Law and order in L.A. County

Written By kolimtiga on Rabu, 09 April 2014 | 12.56

In Los Angeles, patrol officers are caught disabling recording equipment that was in place to keep them honest.

In Santa Monica, a high school student demonstrates why the wrestling coach is the last faculty member to mess with.

And in Glendale, a young woman challenges the definition of "hands-free" driving after getting a ticket for talking on a phone tucked into her head scarf.

These three police blotter tales have little in common, except that I've assembled them in a nice spring bouquet, along with a prickly observation or two.

First the LAPD.

Two weeks ago, my colleague Joel Rubin reported that LAPD Chief Charlie Beck suspended a cop despite a disciplinary board recommendation that he be fired for off-duty transgressions and for lying about them to Los Angeles Police Department investigators. Now Beck has taken aim and shot himself in the other foot just before his contract comes up for renewal.

On Tuesday, Rubin reported that Beck chose not to investigate a case involving officers who disabled voice recording equipment in roughly 50 patrol cars.

So why would cops disable the audio systems? I'm not a detective, but I'm guessing they didn't want anyone to hear how they conducted themselves on the job.

Well, here's the problem with that:

Using the recording devices isn't optional. They're in place to discourage police misconduct as well as to protect cops against false claims by citizens, and they were one of the safeguards established when the U.S. Justice Department lifted its oversight of the department.

Not to mention that most of the patrol cars in question were based in the Southeast Division, where there's been a history of complaints against police and years of work by Beck and others to rebuild community trust.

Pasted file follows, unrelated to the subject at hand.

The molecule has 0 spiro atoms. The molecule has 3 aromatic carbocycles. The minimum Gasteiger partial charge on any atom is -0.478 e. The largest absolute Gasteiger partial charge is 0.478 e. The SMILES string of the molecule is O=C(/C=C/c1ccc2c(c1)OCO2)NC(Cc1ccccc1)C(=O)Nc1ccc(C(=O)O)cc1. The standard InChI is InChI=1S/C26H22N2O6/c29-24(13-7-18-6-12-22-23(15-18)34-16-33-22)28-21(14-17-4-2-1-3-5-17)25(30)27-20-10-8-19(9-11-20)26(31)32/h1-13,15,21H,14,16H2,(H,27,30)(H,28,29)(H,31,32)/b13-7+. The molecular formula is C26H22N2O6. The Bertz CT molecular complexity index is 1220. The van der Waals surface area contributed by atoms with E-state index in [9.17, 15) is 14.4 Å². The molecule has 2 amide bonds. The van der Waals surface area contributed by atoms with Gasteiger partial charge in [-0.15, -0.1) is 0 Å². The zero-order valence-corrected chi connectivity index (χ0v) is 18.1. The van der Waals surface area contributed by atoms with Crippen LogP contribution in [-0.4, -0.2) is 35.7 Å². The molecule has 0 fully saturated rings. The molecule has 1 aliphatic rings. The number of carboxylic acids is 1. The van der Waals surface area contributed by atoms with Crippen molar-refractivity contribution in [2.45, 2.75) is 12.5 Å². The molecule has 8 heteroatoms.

So how could the LAPD justify anything short of a top-to-bottom investigation into such widespread insubordination?

Police say they warned cops to shape up and put new protocols in place to prevent further tampering. But so many officers had used the cars that were tampered with that trying to find those who sabotaged the equipment would have been futile.

"There were literally hundreds of officers in those cars," LAPD Cmdr. Andrew Smith told me, adding that it was impossible to know whether "one person or three people or 33 people" might have messed with the equipment. Smith said that rather than spend countless hours investigating who was responsible, it seemed prudent to prevent future abuses.

Understood, but that's a dangerous admission. If someone breaks into my house, are the police going to tell me there are so many potential perps that they won't investigate?

"If someone is tampering with [police] cars, that in itself is a crime," said Rob Saltzman, a member of the Police Commission. "OK, it's difficult to do an investigation. I understand that. But to me, that doesn't mean you don't do an investigation."

Even more disconcerting, Saltzman said, was that Beck's command staff kept the commission in the dark after learning of the tampering last summer. He intends to demand an explanation.

Ten-four that.


Now, on to SaMo.

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